Sinai says: New Israeli Fabian sets sights on open-water swimming success

Israeli swimmers have only twice reached finals in individual events at the Olympics.

December 5, 2017 23:37
4 minute read.
Israeli swimming has received a huge boost with the recent aliya of former open-water world champion

Israeli swimming has received a huge boost with the recent aliya of former open-water world champion Eva Fabian from the United States.. (photo credit: Courtesy)


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It isn’t often that Israeli sports receives a ready-made world champion.

In fact, it has probably never happened, especially in an Olympic sport with the high profile of swimming.

The arrival of Eva Fabian from the United States is not only set to bolster Israel’s delegation at the Tokyo 2020 Olympics. But it may even give the team an actual medal hope in swimming, something it has never had before.

The 24-year-old New Hampshire native has a long list of accolades in open-water swimming despite her young age.

Fabian was crowned world champion when she won the gold medal in the 5-kilometer race at the FINA World Open Water Swimming championships in Lac Saint-Jean, Canada, in 2010.

Open-water swimming, which is essentially swimming’s equivalent of the marathon, was added to the Olympic program in 2008.

The World Championships include races in 5km, 10km and 25km, but the 10km is the only open-water distance swum at the Olympics. Despite claiming two gold medals on the World Cup circuit in 2012, she missed out on a place in the London 2012 Games as she finished fourth in the US nationals. Each country is only allowed one representative at the 10km swim at the Olympics.

In 2013, Fabian took a bronze medal in the 25km race at the FINA World Swimming Championships in Barcelona, Spain, finishing seven hundredths of a second behind the winner after five hours and seven minutes of non-stop swimming off the coast of Barcelona.

She added another gold medal to her resume when she won the 10km competition at the Pan American Games in 2015, although her Olympic debut will have to wait until Tokyo 2020 as she once more didn’t land a berth on the US team to Rio 2016.

Fabian came to Israel in September with the intent of making aliya even though she had never previously visited the country. She decided to test the waters for a month before making her decision official.

While she has only been in Israel for a short time, Fabian couldn’t have sounded happier about her decision to move to the country.

“Making aliya was something I had been thinking about for quite some time, but with my academic commitments was not something I was able to do,” she told The Jerusalem Post.

“After I graduated from Yale University, I swam professionally in NYC, and am very grateful for the experience, but I really felt that making aliya and training in and competing for Israel was something I wanted to do. I’m very grateful to have had the opportunities I’ve had through swimming, and the timing of my move couldn’t have been smoother.”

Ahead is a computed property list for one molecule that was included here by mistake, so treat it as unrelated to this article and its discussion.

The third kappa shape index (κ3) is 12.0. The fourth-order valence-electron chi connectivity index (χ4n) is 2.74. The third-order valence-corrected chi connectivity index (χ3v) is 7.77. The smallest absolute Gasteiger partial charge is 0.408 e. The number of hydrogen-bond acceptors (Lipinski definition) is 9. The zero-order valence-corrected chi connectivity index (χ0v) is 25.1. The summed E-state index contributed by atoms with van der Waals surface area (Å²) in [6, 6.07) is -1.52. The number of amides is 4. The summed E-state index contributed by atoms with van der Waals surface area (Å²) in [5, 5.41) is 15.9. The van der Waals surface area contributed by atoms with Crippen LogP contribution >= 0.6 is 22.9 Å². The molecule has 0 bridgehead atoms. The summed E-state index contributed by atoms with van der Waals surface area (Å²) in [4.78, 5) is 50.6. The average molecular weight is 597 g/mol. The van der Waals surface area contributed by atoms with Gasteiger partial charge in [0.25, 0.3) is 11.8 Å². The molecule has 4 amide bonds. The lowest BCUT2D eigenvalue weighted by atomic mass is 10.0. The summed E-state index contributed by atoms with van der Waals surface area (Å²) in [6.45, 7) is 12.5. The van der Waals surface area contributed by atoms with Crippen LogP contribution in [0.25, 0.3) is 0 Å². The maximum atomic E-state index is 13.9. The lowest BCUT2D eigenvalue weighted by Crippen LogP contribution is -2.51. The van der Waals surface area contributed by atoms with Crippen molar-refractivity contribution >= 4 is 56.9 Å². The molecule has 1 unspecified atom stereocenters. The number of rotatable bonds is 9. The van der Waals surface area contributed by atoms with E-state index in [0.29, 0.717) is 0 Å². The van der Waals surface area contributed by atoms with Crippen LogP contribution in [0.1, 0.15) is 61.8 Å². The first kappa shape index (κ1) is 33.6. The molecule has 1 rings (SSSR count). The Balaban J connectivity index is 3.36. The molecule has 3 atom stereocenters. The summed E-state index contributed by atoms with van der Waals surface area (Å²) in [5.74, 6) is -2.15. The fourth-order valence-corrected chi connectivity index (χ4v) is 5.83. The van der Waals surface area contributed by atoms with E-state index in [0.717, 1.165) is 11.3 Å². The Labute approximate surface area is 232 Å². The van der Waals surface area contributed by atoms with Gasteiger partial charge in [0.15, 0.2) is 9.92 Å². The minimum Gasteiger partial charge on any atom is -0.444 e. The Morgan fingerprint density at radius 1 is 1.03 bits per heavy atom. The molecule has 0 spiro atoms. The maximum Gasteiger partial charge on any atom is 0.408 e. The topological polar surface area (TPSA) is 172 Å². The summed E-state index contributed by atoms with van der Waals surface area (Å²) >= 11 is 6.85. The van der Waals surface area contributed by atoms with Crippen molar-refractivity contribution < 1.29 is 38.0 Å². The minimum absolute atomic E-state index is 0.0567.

Fabian lives and trains at the Wingate Institute, where the Israel Swimming Association has set up a special program aimed at utilizing the country’s advantages to achieve success in open-water swimming.

One of the reasons she was so confident about training in Israel was due to all she had heard from her good friend, Shahar Resman, one of Israel’s top male open-water swimmers, who trained with her in New Hampshire.

“Israel has the unique advantage of having a national open-water team training group, as well as the natural advantage of the incredible beachfront and sea to train in,” explained Fabian, who trains under coach Hanan Gilad. “Coming from the northeastern US, I’m quite used to cold water, and looking forward to continuing my sea training throughout the winter.”

Fabian, who majored in music in Yale and is an expert violin player, undergoes grueling training to be among the world’s best in long-distance swimming. An average week includes around nine training sessions, with each consisting of at least 7km of swimming.

Unlike many swimming events, tactics play a crucial role in open-water races, which is one of Fabian’s favorite parts.

Due to FINA regulations regarding swimmers who change nationality, Fabian won’t be able to officially represent Israel in FINA sanctioned events for a year.

But while she has to wait until November 2018 to compete for the blue-and-white, Fabian is remaining positive.

“While there are certainly disadvantages to not being able to take part in FINA races while I change my nationality, there are a lot of advantages as well,” she noted. “I’m able to really focus on training this year, as well as racing in pool competitions in Israel to work on my speed in the shorter distances.”

Israeli swimmers have only twice reached finals in individual events at the Olympics, with Yakov Toumarkin’s seventh-place finish in the 200m backstroke in London 2012 remaining the country’s best-ever swimming result at any Summer Games.

Fabian is setting the bar far higher, realistically believing that she can claim Israel’s first-ever Olympic medal in swimming in Tokyo 2020.

“Winning a medal in Tokyo is the ultimate goal, but there are a lot of steps to climb on the way there, starting with working on the little details every day, such as technique and strength, that add up to the big picture in a few years. I’m excited to see what I can do, and to get to train and compete in the sport I love,” she said.

“I can only imagine how proud, honored, and humbled I will be when I get to wear an Israeli flag cap in competition, and when I get to represent Israel in the water. I am excited and beyond grateful for the opportunity.”

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